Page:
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If you have a question for Doctor John, send an email to moc.oohay@nevarkeerc

November 2, 2008

Here we are headed into the cold, flu and holiday season. You can get shots for the flu, but you can’t get shots for the holiday season and that is good. The Thanksgiving holiday is when we give thanks for all our blessings of the year. It probably started out as a "thank you" for a good harvest.

A good harvest leads to good eating, and that is why we are all here. The good doctor is ready to share his knowledge with the Texas Cooking readers to solve some of their problems and give advice.

Tom wants to know if he can deep-fry a fresh ham.

Sure, Tom. You just have to work out your cooking times and seasonings. Be careful! That oil is hot and it catches fire real easy. Thanks for writing.
Dr. John

Jared writes:

I really enjoyed your articles! I recently grilled 100 steaks for a local fire department. I ordered fresh cut, American IBP beef. I seasoned it with salt, pepper and garlic powder. I lit charcoal, and one hour later I started to grill 'em. By the time I pulled off the meat, it had good marks and was white in color. Do you have any ideas about why this happened?

I think it could have been the distance from the heat, which was 7-8 inches, yet the coals were 6 inches thick. Maybe the meat had been frozen on the sly, or something the beef was fed? I’d appreciate your thoughts.

Jared: The meat packing industry is loading the meat with water. The water is to make the meat weigh heavier. We are paying high dollar for water. I approached the Department of Agriculture about it, and they are on the side of the meat packers.

You can find some pork products that are labeled 40% water. There is no way you can fry beef from the supermarket any more. It just turns gray and swells up. The restaurants and chains get the good meat, so their product does not suffer.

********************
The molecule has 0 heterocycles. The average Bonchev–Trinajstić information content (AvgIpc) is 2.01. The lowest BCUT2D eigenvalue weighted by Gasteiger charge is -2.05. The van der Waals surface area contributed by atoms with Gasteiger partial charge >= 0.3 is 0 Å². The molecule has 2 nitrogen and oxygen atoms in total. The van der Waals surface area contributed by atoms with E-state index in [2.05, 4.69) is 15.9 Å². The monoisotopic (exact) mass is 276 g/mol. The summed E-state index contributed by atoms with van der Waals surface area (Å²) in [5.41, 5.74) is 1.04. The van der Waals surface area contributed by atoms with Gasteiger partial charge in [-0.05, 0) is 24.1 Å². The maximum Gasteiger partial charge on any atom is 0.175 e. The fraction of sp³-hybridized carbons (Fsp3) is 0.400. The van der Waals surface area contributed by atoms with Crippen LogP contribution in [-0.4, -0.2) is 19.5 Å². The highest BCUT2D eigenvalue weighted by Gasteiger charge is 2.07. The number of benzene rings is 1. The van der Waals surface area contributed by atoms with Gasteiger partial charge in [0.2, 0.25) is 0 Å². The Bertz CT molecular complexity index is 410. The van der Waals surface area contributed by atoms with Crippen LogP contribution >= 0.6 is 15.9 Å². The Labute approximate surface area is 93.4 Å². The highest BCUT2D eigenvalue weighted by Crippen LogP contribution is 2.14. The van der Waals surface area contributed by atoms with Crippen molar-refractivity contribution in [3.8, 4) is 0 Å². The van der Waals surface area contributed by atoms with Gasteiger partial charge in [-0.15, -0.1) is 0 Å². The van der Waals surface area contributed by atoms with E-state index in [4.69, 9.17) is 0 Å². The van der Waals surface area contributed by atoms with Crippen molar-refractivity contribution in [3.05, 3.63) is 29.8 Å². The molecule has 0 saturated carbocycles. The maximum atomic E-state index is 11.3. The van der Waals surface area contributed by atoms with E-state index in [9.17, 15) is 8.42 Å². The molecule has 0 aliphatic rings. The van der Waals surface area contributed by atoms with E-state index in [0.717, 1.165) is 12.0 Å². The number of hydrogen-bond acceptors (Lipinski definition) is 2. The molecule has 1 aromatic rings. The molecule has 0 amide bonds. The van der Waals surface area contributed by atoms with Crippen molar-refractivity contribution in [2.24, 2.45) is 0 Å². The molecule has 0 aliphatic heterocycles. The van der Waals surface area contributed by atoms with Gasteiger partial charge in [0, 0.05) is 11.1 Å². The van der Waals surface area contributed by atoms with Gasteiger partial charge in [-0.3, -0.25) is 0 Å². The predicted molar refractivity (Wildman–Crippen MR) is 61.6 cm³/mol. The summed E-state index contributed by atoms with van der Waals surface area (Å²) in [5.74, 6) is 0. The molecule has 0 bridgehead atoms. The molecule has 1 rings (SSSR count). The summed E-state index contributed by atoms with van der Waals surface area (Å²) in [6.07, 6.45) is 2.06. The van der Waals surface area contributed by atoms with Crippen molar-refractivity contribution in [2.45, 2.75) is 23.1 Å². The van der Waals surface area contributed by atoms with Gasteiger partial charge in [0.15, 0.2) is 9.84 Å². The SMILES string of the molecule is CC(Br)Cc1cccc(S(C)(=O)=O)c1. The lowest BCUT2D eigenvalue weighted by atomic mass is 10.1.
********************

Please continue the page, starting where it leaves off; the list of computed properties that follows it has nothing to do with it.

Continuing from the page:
The only thing I can tell you is to shop around and see if you can find a place that does not water down its product. Thanks for writing.
Dr. John

Wanda is looking for Ste. Genevieve wine:

I am trying to find a way to order some wine from this winery. We tried this wine when we were in West Texas a few years ago and fell in love with this Texas wine. Please help me find a distributor in the Brenham area or, if there is a way to order this wine and have it shipped to me, that would be great! I tried to call the winery, but they were no help. You would think that they would want to expose their product to as many people as possible. Thanks for any info or help.

Hi Wanda: I think the deal here is Ste. Genevieve Winery has sold and now goes under the name of Mesa Vineyards Winery. I can find no place on the Internet that lists Ste. Genevieve. Get your local distributor to call Mesa Vineyards Winery at 432-395-2417. Thanks for writing.
Dr. John

[Editor's Note - Steve Labinski offers more suggestions on finding St. Genevieve wine in this Texas Cooking message boards thread. We also have an entire article about St. Genevieve wines written back in 1997 on TexasCooking: Texas Winery Offers Appealing Selection.]